On the pricing front, GCE is somewhat cheaper compared to EC2. For a 4GB, 4x CPU with 100 GB, Google charges $85 per month, while EC2 will charge the same rate for an instance with 4GB, 2X CPU with 100 GB storage. They both offer flexible pricing and you get get up to 70% discount if you pay upfront.
Amazon AWS EC2 vs DigitalOcean
DigitalOcean is a smaller but fast developing cloud service provider focusing on high performance virtual machines aimed mainly at software developers. They have been around since 2011. So they are not really comparable to behemoth AWS, since Amazon caters to a wide marketplace. But the virtual machine rental services of both can be held for comparison as one of Amazon EC2 alternatives.
DigitalOcean supports popular Linux distros like Debian, Ubuntu, CentOS, and Fedora. And since it is developer focused, they offer prompt launch of applications like Ruby on Rails, LAMP stacks, Docker, etc.
On the performance front, DigitalOcean virtual machines are some of the best in the market, far ahead of the competition including EC2. For instance, they offer SSD storage with all their available instances (or droplets as they are called).
Unlike others Amazon EC2 alternatives, DigitalOcean does not have the scale or depth that EC2 gets from AWS. But that is not necessarily a bad thing, as they are focused on being a specialized, bare bones, and cheap and high performance service aimed at a smaller audience. They offer higher network speed, all SSD storage, and faster virtual CPUs. And being a much smaller company, DigitalOcean global reach is also miniscule in comparison to Amazon’s.
But on the price front, DigitalOcean virtual machines offer great value for your money, with best in class pricing. Their 4GB RAM, 2x CPU, 60 GB SSD machines are available for just $40 per month (wow!), with dedicated 4TB transfer rate. EC2 and all other major companies like Microsoft costs more than double that rate.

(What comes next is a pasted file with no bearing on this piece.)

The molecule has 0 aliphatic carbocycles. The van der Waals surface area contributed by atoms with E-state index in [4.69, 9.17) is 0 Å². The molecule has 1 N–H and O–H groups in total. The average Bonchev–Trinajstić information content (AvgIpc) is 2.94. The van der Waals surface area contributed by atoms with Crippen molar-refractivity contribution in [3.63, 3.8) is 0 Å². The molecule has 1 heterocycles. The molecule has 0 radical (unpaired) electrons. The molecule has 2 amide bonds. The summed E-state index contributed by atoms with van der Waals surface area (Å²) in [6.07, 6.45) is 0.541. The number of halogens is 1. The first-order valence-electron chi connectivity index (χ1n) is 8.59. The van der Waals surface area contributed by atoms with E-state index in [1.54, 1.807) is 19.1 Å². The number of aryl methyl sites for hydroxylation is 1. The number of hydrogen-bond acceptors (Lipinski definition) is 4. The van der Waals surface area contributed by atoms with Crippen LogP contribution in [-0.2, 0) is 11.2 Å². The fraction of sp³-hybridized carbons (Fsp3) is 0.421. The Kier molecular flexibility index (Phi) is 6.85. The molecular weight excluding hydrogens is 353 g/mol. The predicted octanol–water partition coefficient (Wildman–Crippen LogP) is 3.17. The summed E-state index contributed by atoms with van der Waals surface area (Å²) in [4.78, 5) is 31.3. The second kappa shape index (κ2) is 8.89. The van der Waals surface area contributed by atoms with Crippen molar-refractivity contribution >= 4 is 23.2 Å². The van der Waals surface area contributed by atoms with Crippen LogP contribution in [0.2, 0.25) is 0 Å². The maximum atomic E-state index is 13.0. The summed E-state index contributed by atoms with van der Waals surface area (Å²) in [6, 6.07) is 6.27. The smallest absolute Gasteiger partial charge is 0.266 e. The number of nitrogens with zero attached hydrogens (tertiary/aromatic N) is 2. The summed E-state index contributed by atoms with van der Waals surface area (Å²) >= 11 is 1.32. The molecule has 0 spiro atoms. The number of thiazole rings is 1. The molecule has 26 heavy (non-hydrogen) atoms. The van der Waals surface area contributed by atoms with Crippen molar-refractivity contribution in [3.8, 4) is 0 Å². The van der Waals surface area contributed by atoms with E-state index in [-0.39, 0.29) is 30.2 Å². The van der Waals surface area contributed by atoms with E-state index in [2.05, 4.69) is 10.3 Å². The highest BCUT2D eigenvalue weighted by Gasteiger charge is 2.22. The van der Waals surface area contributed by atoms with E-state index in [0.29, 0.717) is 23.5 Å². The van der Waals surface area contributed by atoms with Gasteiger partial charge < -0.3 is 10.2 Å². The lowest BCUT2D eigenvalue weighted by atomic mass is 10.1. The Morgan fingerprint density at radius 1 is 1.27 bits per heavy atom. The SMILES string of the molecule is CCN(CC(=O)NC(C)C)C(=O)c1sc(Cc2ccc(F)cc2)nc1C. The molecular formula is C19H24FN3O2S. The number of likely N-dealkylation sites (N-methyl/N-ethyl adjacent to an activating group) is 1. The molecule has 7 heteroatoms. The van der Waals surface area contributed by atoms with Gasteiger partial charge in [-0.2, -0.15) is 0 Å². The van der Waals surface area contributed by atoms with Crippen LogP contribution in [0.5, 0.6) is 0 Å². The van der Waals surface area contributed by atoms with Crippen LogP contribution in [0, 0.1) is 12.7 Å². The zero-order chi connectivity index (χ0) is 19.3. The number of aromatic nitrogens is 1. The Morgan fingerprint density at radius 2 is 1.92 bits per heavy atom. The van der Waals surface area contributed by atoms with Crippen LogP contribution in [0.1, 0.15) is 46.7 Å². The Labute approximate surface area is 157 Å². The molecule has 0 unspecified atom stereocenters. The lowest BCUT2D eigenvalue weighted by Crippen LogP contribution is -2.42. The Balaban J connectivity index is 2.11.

Amazon AWS EC2 vs Linode
Linode is another simple straightforward web hosting service comparable to DigitalOcean in terms of pricing and scale of their available services. They are a US-based private company in business since 2003. They also focus on small businesses and developers, and are not in direct competition with rest of Amazon EC2 Alternatives.
Linode supports a lot of Linux distros, including Arch, CentOS, Debian, Fedora, Gentoo, openSUSE, Ubuntu and Slackerware. Their Linux compatibility is comparable to AWS. And they have been in business for a long time like Amazon, and are a veteran company with a narrow but highly developed platform.
They offer better performance per price than EC2, with faster network transfer, all SSD storage, and higher network transfer limits when compared to similarly configured instances.
In terms of features, Linode is like DigitalOcean and cannot really compete with the wide array of AWS services that EC2 benefits from. But they do offer a slight edge over DigitalOcean in terms of performance and features like two-factor authentication, better DNS management, cloning option, installation of custom distros, and StackScripts. With servers in US, Europe, and Asia, Linode’s global reach is better than similar sized companies like DigitalOcean, but still far, far behind AWS EC2.